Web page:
You might have heard of the famed stretch of land in Edgewood, New Mexico that houses more than 20 native species. It’s called the Wildlife West Nature Park, and it’s a little slice of heaven for native animals.
The 122-acre park provides a glimpse into the wild side of New Mexico for locals and visitors alike, but it’s so much more than an interactive zoo. This is where animals who have been in accidents (or rescued from an inhumane environment) find their forever homes when they are no longer able to live independently in the wild. Black bears, turkey vultures, and cougars alike find shelter in custom-built habitats and are able to live out the rest of their lives with professional caregiving and plenty of love.
How It All Began
The idea started more than 25 years ago with Founder and Executive Director Roger Alink. Alink has always had a passion for animals and youth empowerment, and after graduating from the University of New Mexico and pursuing several career options (including teaching and real estate), he decided that he wanted to give back to the community he had grown to love so much. He purchased a vacant piece of land, and with a mission to rescue and provide homes for non-releasable wildlife, he began pursuing his nonprofit status.
The park is now entering its 26th year under Alink’s care, and it’s evolved from an empty plot to a spectacular, 122-acre paradise, wildlife refuge and visitor’s center. "I love building relationships with the wildlife we adopt," says Alink. “We are able to give them the best life possible after a world of pain they have dealt with. We are able to take them in, create enrichment in their lives, provide them with good nutrition, and allow them to live in custom-built habitats that are compatible with their natures.”
Alink doesn’t work alone to make the magic happen. He is joined by a dedicated force of volunteers who help to rescue and care for the wildlife. Additionally, Alink works directly with youth who come to the center to learn basic construction skills. In fact, they are responsible for building the habitats. The Wildlife West Nature Park is the only zoo in the country (and perhaps the world) built entirely by paid young people, and that’s an accomplishment that Alink is proud of.
"I love working with youth," he said. “I was a high school teacher for 10 years, and I have a passion for empowering kids for their future. It’s an educational mission for these young people to go out in the world with real-life skills, construction, first aid, public relations and just general communication skills. It’s a complete training, not just in construction, but in life. Plus, they get to leave with some truly memorable experiences.”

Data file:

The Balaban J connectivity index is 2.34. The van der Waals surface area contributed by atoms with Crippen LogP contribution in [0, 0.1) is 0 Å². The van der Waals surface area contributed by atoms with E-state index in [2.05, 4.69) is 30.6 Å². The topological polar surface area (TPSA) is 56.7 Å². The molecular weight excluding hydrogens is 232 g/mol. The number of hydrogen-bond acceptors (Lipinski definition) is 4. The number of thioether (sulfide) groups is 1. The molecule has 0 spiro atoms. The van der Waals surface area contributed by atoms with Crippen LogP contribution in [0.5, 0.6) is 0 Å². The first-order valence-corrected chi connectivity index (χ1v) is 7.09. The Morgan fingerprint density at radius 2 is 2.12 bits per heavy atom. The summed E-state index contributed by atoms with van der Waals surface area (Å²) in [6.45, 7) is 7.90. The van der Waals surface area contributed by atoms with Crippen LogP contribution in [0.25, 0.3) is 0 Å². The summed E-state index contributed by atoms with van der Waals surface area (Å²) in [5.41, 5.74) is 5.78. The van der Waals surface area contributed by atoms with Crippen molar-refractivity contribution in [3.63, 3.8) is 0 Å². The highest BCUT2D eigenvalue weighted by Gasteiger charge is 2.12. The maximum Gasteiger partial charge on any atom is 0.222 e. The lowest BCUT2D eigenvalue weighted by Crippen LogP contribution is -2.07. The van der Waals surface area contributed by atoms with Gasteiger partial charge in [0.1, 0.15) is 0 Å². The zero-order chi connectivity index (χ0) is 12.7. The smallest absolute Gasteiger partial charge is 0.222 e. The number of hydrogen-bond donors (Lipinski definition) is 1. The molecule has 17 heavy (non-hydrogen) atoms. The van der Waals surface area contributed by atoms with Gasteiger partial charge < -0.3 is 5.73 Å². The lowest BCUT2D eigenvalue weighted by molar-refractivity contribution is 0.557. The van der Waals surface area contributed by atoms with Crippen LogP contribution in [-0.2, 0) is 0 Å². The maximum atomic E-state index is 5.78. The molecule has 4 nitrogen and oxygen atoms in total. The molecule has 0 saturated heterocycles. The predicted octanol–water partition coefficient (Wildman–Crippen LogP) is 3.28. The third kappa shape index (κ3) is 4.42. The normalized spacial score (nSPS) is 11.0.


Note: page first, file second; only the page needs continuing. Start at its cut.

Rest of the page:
The youth stay and work for six months under a grant from the Youth Conservation Corps. During their time at the park, they work on building homes for the resident animals. And while they do not work directly with native species (that is left to the volunteers), they still experience the magic of contributing to a cause greater than themselves.
The volunteers that do work directly with the wildlife typically have career aspirations within the zoo industry or with wildlife, and some go on to work with zoos across the country, like the Albuquerque Zoo. There’s no doubt that working at the park—either in a volunteer capacity or with the Youth Conservation Corps—empowers youth to pursue a dream career and lead a better, more enriched life.
How to Experience It
Visiting New Mexico’s Wildlife West Nature Park is an excellent way to see native species up close without compromising your safety (or theirs). The park is currently home to 24 different species, and is open to the public every day year round, with extended hours during the summer months. And with its convenient location (just 20 minutes east of Albuquerque), the park is easily accessible.
Along with the wildlife exhibits and spectacular habitats, visitors also have the opportunity to engage with the wildlife through educational presentations and events throughout the year. Once you’ve explored the park and met the animals, kids love running, jumping and leaping through theKid's Imagination Trail, and adults love reading through the animal’s stories or dancing along to live music during the summer Chuckwagon Dinners. It’s truly a must-visit destination for animal-lovers of all ages. Admission for adults is just $9, and kids under the age of five are free!
The Wildlife West Nature Park is always looking for donations, volunteers, and support for its wonderful mission. Learn more about giving back here.
Written by Sarah Strohl for RootsRated in partnership with New Mexico.